Mad About Paris, Much more than a guide
Some considered the American photographer as humanist, others saw in her a simple voyeur. If you haven’t made up your mind about Diane Arbus yet, go and see the extraordinary exhibition at the Jeu de Paume, the first retrospective ever held in France.
When Diane Arbus was asked for a brief statement about photographs, she replied: “They are the proof that something was there and no longer is. Like a stain. And the stillness of them is boggling. You can turn away but when you come back they’ll still be there looking at you.”
Indeed, they are all there, looking at you: the lost creatures, freaks, transvestites, twins, the couples, children, carnival performers, mentally handicapped, the nudists, middle-class families, zealots, eccentrics, and outcasts. Arbus is showing them in their fragility, their weakness, their vulnerability and struggle. And there are no better words than her own to describe the troubling presence of her photos. They are all carrying that human stain.
200 photographs are on display at this retrospective, a lot of her iconic pictures, but also some you’ve probably not seen before like the portrait of Jorges Luis Borges in Central Park or the one of Susan Sontag sitting on her bed. But celebrities are not exactly what interested her. Arbus was fascinated by the margins of society, by the outcasts. She loved the unusual, the ugly, and the lost.
Born into a wealthy family in New York, Arbus married her husband Allan against the will of her parents when she was 18. They two had two daughters and ran a fashion photography agency together until 1959, when Diane began working on independent projects. But after the professional split followed the personal one. In 1961, she published her first reportage, The vertical journey, in Esquire. ‘I always felt that it was our separation that made her a photographer,” her ex-husband Allan said later. ”I couldn’t have stood for her going to the places she did. She’d go to bars on the Bowery and to people’s houses. I would have been horrified.”
But more important than the divorce was the influence of her teacher, Lisette Model, who made Arbus an artist: she “finally made it clear to me that the more specific your are, the more general it’ll be.”
The result of this realization? Showing the human condition, the most general, in the strangest, odd and apparently devious. Arbus showed men dressing like women, young girls who looked like men, giants and dwarfs. But as original and different all those people might seem, they have something in common: their gaze. The people Arbus photographed are not looking directly into the camera, but you though often have the impression that they are looking at you. And they all seem to want to tell you their story.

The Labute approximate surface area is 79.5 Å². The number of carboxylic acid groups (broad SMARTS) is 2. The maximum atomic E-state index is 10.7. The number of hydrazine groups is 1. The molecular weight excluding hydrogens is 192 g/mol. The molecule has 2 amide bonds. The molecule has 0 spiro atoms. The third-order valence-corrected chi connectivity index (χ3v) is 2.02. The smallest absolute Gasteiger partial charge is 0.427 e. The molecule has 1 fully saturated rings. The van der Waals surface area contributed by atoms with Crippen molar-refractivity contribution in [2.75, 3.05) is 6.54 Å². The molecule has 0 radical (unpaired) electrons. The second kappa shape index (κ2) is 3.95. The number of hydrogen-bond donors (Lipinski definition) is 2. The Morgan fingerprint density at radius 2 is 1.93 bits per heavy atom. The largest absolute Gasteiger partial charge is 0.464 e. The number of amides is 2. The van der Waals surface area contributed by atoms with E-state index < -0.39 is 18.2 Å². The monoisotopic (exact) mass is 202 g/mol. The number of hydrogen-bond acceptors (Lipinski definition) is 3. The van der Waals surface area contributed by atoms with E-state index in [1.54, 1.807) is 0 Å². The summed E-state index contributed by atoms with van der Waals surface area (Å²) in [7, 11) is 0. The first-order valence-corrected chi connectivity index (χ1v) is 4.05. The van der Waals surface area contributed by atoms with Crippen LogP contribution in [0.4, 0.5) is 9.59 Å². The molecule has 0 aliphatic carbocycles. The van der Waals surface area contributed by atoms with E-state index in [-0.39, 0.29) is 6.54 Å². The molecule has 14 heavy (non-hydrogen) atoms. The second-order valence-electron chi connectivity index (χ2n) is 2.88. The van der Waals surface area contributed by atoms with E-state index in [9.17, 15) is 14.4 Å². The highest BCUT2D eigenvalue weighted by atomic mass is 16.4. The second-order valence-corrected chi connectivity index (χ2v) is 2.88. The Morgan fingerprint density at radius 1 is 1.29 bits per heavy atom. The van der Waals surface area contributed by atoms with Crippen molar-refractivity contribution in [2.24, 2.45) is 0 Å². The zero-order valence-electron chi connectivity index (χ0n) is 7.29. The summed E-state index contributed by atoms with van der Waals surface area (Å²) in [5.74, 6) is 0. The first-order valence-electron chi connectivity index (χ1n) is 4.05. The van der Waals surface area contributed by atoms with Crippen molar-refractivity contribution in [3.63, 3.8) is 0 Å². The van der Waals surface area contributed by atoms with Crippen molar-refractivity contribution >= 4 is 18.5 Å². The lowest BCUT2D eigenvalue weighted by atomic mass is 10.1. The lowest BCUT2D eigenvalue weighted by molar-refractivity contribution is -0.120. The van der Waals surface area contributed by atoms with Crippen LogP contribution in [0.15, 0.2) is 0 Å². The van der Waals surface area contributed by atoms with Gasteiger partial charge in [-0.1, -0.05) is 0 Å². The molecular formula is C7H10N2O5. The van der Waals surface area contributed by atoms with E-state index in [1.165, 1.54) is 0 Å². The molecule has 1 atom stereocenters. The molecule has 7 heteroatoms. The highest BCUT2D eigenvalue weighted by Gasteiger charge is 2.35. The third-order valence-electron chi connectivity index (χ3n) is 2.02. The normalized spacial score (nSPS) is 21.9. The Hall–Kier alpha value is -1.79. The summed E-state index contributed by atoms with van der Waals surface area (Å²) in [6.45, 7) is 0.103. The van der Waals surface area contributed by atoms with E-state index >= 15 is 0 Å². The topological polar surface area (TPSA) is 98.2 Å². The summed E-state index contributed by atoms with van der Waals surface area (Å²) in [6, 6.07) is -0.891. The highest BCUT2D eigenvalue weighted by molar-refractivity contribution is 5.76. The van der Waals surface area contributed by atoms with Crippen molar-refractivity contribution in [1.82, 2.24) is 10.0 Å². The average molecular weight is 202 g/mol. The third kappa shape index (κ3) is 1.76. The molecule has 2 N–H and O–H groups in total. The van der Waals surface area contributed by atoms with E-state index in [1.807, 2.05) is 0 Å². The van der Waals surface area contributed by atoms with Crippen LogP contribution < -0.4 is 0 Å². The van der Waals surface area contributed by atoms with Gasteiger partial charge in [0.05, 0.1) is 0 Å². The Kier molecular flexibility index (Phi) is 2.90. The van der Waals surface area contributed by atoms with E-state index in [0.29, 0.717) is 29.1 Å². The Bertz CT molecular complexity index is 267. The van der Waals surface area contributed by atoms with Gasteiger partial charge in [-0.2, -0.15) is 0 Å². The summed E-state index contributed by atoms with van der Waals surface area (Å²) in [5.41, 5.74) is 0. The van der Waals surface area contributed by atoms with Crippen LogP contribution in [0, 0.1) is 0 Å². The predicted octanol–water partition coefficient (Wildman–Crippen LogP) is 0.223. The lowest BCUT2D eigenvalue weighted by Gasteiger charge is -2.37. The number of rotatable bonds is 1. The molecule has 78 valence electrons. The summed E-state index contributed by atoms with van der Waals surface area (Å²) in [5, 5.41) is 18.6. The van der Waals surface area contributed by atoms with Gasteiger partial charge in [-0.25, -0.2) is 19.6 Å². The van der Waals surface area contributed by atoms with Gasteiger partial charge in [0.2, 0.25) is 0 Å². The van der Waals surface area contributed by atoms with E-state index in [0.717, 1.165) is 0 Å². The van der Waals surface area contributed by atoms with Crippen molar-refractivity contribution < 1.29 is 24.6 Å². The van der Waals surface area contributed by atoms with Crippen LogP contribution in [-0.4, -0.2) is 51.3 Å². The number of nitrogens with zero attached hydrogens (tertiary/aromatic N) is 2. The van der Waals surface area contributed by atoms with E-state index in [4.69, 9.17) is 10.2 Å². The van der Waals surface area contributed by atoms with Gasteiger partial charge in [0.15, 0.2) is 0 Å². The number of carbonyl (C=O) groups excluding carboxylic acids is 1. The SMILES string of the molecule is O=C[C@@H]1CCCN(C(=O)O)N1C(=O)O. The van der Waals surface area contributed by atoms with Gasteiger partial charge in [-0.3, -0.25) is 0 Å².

Look at them, and you have the impression of looking into the portrait of America. Of course, it’s not the way America wanted to see itself. And there is not what you could call compassion in Arbus’ work. But that’s what gives the power to those pictures. Would you call her a cold voyeurist therefore? Definitely not.
Unlike many photographers of that period, Arbus wanted to meet and to know her subjects. Look at the famous portrait of Eddi Carlem, who was known as the „World’s Biggest Cowboy“ and later the Jewish Giant. It took her ten years to take the picture entitled “Jewish Giant at Home with his Parents in the Bronx”. Arbus, somehow, became the medium for a lot of people.
Arbus committed suicide at the age of 48. Probably she had just seen too much. And too deeply. She had looked in the souls of those she had photographed. Hence the boggling stillness.
Shortly before her death, Arbus was honoured with an exhibition of her work in the Museum of Modern Art. “It’s so beautiful”, she noted about her photographs, “all in a splendid room and people stare in the them, hundreds of strangers, as if they were reading.”Diane Arbus Jeu de Paume – from 8 October 2011- 5 Feburary 2012 1, Place de la Concorde 75008 Paris Tel. +33(0)1 47 03 12 50 Métro: Concorde Open Tuesday from 12h – 21h, from Wednesday to Friday 12h – 19h, Saturday and Sunday 10h – 19h